Horizontal bar chart showing the per cent of people filling mental health-related prescriptions (subsidised and under co-payment), by patient demographics for 2021–22. Proportions were lowest for people aged 0–4 years (less than 1%) gradually increasing to 41% for those 85 years and over. The proportion of females (22%) filling prescriptions was higher than males (15%). Proportions varied among patient area of usual residence: Major cities (17%), Inner regional (22%), Outer regional (20%), Remote (15%) and Very remote (9%). Refer to Table PBS. 4.
Source: PBS/RPBS data (sourced from Australian Government Department of Health and Aged Care): Table PBS.4.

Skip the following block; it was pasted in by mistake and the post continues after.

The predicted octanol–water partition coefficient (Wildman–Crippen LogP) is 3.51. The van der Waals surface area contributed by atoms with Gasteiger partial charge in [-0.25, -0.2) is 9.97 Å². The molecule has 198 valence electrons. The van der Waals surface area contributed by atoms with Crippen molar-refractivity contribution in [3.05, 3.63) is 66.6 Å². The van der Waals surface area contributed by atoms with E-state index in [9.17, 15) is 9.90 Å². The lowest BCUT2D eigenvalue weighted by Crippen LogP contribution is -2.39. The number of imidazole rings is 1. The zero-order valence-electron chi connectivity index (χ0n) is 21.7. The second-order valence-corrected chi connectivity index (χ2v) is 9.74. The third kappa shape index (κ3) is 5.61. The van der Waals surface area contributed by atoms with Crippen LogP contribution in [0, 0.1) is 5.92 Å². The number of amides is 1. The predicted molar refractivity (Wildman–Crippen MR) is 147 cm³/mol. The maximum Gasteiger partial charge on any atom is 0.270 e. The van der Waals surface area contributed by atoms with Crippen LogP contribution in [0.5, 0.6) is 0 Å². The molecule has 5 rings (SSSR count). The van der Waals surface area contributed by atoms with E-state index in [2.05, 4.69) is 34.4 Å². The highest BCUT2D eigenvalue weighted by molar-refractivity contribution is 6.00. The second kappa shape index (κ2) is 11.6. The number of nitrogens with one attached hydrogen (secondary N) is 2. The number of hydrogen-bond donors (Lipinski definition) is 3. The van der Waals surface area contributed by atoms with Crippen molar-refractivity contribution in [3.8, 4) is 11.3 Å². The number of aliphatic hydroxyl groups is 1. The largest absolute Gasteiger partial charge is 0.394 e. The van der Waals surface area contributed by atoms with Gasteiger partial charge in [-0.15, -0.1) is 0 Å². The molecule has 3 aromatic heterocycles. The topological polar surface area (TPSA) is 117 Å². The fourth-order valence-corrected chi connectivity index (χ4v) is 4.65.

The population rate of people dispensed a mental health‑related prescriptions was higher for females aged 85 and over than all other age groups for all drug types, except for Psychostimulants, agents used for ADHD and nootropics where males aged 5–11 had the highest rate. A higher proportion of males were dispensed Psychostimulants, agents used for ADHD and nootropics than females, while females were dispensed more Anxiolytics, hypnotics and sedatives, and Antidepressants. The rates for Antipsychotics were the same for males and females.
The proportion of the population filling mental health-related prescriptions rose slightly over the past 9 years, from 16% in 2014–15 to 18% in 2021–22. The proportion of people filling subsidised prescriptions remained consistent over this time at 10%.
In 2021–22, Tasmania had the highest rate of mental health-related prescriptions dispensed for subsidised prescriptions (1,500 per 1,000 population) and total prescriptions (2,278).